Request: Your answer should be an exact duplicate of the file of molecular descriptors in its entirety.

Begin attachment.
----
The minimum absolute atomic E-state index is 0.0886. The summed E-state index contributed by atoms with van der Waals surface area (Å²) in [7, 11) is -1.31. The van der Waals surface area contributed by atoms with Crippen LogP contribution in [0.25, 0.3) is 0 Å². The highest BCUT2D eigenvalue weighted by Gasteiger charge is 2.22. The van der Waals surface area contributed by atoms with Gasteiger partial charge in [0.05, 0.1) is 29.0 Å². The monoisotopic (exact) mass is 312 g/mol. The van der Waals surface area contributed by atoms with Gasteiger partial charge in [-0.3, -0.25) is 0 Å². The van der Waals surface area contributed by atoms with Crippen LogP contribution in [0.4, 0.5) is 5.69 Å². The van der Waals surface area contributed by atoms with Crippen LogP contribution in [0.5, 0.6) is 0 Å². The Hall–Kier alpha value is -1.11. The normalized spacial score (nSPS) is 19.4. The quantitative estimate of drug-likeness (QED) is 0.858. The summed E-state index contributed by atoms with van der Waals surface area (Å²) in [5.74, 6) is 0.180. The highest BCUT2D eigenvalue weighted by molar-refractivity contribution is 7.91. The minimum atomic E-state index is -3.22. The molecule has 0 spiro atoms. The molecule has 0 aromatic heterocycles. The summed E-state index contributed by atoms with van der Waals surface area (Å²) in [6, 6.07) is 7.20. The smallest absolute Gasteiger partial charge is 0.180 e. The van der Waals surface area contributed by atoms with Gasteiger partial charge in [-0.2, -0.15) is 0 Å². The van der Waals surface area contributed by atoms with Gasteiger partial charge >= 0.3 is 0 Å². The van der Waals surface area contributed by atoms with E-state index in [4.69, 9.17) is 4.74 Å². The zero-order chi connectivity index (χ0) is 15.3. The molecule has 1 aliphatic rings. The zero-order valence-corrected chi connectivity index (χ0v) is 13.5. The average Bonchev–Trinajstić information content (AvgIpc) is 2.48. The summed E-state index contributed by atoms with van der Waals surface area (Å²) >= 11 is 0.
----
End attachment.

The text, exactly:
The minimum absolute atomic E-state index is 0.0886. The summed E-state index contributed by atoms with van der Waals surface area (Å²) in [7, 11) is -1.31. The van der Waals surface area contributed by atoms with Crippen LogP contribution in [0.25, 0.3) is 0 Å². The highest BCUT2D eigenvalue weighted by Gasteiger charge is 2.22. The van der Waals surface area contributed by atoms with Gasteiger partial charge in [0.05, 0.1) is 29.0 Å². The monoisotopic (exact) mass is 312 g/mol. The van der Waals surface area contributed by atoms with Gasteiger partial charge in [-0.3, -0.25) is 0 Å². The van der Waals surface area contributed by atoms with Crippen LogP contribution in [0.4, 0.5) is 5.69 Å². The van der Waals surface area contributed by atoms with Crippen LogP contribution in [0.5, 0.6) is 0 Å². The Hall–Kier alpha value is -1.11. The normalized spacial score (nSPS) is 19.4. The quantitative estimate of drug-likeness (QED) is 0.858. The summed E-state index contributed by atoms with van der Waals surface area (Å²) in [5.74, 6) is 0.180. The highest BCUT2D eigenvalue weighted by molar-refractivity contribution is 7.91. The minimum atomic E-state index is -3.22. The molecule has 0 spiro atoms. The molecule has 0 aromatic heterocycles. The summed E-state index contributed by atoms with van der Waals surface area (Å²) in [6, 6.07) is 7.20. The smallest absolute Gasteiger partial charge is 0.180 e. The van der Waals surface area contributed by atoms with Gasteiger partial charge in [-0.2, -0.15) is 0 Å². The van der Waals surface area contributed by atoms with Gasteiger partial charge >= 0.3 is 0 Å². The van der Waals surface area contributed by atoms with E-state index in [4.69, 9.17) is 4.74 Å². The zero-order chi connectivity index (χ0) is 15.3. The molecule has 1 aliphatic rings. The zero-order valence-corrected chi connectivity index (χ0v) is 13.5. The average Bonchev–Trinajstić information content (AvgIpc) is 2.48. The summed E-state index contributed by atoms with van der Waals surface area (Å²) >= 11 is 0.